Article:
Then he saw something that made his old heart skip a few beats. He stopped at the second to last screen of the row and helplessly watched a gaping irregularly shaped hole spill oxygen out into the noxious atmosphere in wisps of white smoke. Clarc’s spine tingled and his stomach lurched, threatening to eject the soy-based eggs his wife had made for him that morning.

He wasn’t sure what had caused the door to jam and he definitely didn’t know what caused the hole, but what he did know was that because the air lock wasn’t closing it was preventing the building from sealing off the compromised area and precious oxygen was escaping. It was only a matter of time before the generators would fail putting everyone in the plant in jeopardy.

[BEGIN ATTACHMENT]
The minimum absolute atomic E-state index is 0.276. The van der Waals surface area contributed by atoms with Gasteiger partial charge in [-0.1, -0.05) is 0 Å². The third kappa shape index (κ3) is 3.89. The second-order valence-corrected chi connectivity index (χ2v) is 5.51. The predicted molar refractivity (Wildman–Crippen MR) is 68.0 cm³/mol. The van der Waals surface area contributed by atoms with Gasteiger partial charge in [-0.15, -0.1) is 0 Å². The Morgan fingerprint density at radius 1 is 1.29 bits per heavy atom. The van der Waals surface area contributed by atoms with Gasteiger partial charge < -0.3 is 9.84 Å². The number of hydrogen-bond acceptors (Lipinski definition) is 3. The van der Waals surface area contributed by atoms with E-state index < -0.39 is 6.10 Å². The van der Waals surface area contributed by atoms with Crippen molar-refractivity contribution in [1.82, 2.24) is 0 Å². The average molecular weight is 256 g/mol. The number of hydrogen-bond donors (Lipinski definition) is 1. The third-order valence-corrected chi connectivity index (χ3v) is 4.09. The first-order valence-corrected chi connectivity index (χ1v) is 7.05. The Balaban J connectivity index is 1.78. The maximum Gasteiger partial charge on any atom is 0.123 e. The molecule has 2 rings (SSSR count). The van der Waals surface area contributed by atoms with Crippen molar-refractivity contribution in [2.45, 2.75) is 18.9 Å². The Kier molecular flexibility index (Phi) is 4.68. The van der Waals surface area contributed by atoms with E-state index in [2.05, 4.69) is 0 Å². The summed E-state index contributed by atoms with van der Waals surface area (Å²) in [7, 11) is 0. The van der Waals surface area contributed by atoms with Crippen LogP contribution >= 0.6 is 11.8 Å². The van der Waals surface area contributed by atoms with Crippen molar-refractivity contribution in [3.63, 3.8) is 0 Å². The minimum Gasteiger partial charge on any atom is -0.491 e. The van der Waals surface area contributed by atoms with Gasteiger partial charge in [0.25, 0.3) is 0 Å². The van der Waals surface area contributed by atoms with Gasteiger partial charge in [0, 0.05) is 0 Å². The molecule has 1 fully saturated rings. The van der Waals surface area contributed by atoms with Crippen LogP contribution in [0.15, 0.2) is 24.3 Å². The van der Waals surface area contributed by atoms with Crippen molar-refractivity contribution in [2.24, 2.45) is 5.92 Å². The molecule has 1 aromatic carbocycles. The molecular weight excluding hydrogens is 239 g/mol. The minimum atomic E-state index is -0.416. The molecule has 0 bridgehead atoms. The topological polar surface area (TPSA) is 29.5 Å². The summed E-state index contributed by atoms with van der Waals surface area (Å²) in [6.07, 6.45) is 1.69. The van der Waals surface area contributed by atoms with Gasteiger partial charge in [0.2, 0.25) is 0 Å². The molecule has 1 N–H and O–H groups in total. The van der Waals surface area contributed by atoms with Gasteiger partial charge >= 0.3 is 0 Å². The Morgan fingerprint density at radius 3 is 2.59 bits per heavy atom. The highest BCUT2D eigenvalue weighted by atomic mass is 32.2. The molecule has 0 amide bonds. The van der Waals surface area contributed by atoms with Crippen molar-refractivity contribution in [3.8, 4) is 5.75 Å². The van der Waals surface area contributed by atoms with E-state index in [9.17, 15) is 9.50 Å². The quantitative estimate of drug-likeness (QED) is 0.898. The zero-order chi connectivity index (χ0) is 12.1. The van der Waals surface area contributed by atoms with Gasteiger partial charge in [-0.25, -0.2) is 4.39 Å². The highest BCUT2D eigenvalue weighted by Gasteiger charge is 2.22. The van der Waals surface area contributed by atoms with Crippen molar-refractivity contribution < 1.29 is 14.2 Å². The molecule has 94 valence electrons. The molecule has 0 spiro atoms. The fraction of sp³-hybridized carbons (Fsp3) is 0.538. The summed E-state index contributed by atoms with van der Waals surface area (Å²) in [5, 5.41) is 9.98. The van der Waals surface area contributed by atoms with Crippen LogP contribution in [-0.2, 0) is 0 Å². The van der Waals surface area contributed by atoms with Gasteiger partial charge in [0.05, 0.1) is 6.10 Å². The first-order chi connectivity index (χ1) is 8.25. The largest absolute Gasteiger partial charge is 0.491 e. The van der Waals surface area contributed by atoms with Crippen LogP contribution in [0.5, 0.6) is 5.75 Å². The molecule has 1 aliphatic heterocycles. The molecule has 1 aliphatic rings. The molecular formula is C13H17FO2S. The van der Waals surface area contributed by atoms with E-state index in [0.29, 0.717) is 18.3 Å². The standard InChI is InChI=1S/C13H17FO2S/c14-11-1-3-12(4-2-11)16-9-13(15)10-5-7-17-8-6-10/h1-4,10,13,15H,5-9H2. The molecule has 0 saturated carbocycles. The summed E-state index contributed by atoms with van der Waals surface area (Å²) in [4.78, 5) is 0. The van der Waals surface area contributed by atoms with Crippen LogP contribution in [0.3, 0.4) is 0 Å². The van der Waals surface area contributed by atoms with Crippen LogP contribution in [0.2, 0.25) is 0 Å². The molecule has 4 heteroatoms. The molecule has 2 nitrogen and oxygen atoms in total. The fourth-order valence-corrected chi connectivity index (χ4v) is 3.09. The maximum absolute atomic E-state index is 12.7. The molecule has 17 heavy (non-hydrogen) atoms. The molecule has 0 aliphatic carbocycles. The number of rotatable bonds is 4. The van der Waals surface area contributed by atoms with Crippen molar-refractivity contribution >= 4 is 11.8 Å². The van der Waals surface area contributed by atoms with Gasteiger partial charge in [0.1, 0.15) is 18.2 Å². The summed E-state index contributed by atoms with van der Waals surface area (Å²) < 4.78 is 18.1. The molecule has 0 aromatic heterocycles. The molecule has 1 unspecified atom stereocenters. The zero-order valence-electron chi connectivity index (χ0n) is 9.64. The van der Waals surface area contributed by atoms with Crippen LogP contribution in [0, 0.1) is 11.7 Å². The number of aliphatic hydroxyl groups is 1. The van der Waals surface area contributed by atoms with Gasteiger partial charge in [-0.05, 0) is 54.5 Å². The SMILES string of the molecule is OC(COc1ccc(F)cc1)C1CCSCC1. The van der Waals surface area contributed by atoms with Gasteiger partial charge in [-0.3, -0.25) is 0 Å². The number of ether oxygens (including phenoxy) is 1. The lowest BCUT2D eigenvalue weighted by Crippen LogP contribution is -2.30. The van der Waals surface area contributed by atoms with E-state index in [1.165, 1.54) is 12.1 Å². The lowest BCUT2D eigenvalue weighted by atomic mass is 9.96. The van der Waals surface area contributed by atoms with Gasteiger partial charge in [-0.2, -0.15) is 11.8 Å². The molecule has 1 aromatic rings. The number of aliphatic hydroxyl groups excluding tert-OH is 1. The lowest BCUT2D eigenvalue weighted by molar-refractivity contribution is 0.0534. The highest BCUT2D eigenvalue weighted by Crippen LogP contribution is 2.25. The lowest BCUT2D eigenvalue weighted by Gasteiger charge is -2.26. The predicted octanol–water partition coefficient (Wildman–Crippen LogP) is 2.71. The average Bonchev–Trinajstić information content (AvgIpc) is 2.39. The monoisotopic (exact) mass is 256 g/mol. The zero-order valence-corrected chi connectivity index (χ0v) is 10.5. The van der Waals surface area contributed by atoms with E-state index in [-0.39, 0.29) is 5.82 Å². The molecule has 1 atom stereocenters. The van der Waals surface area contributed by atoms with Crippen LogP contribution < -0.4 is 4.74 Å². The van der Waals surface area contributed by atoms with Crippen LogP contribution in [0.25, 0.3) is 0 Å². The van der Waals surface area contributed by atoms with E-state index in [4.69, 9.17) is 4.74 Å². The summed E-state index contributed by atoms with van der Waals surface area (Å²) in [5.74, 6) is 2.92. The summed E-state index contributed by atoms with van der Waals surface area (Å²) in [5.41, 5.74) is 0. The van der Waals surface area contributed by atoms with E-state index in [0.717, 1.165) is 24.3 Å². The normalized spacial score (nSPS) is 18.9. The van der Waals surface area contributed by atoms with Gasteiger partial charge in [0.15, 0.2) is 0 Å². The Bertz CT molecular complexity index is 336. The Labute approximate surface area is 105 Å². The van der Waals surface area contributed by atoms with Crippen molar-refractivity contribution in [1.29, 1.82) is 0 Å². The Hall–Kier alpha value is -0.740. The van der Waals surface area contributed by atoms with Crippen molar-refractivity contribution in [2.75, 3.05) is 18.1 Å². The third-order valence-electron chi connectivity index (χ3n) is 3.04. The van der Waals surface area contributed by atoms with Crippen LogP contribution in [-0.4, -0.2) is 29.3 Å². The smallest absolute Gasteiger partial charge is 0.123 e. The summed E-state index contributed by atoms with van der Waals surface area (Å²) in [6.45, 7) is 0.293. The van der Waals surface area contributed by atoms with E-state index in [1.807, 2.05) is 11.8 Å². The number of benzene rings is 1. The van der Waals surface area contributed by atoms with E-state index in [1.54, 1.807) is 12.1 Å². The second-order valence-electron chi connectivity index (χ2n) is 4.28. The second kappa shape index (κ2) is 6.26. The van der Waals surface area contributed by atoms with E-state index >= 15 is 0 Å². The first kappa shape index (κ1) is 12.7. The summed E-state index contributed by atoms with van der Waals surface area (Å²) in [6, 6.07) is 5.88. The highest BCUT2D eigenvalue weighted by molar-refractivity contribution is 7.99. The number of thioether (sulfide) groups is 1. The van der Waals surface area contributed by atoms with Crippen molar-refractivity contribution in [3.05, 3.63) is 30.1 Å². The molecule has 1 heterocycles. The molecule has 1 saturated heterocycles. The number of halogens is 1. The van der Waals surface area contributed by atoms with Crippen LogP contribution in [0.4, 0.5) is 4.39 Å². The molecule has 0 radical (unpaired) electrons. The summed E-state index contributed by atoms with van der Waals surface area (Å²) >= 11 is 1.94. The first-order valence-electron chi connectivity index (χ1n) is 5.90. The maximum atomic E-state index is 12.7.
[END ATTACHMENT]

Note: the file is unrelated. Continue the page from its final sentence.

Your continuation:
Where was leadership!?

Clarc stepped back from the screens, his fogged mind trying to figure out what to do, when his boot stepped into something wet. He looked down and saw a cup on its side with spilled coffee pooled around it. Single pieces of paper littered the floor as if they were dropped or fell off the desk; he wasn’t sure how he’d missed that detail before.

Then a sickening thought crossed his mind. Did they evacuate and leave the rest of us? He shook his head, removing the thought. He looked back at the screen and, to his horror, the bodies were no longer moving. Sweat dripped down his forehead and into his eye; he wiped it away with a shaky hand.

Suddenly he realized he was short of breath and the recognizable feeling of air hunger gnawed at his chest. He stumbled out of the security room through the office and into the open space of the factory. The heat, once again, slapped him in the face.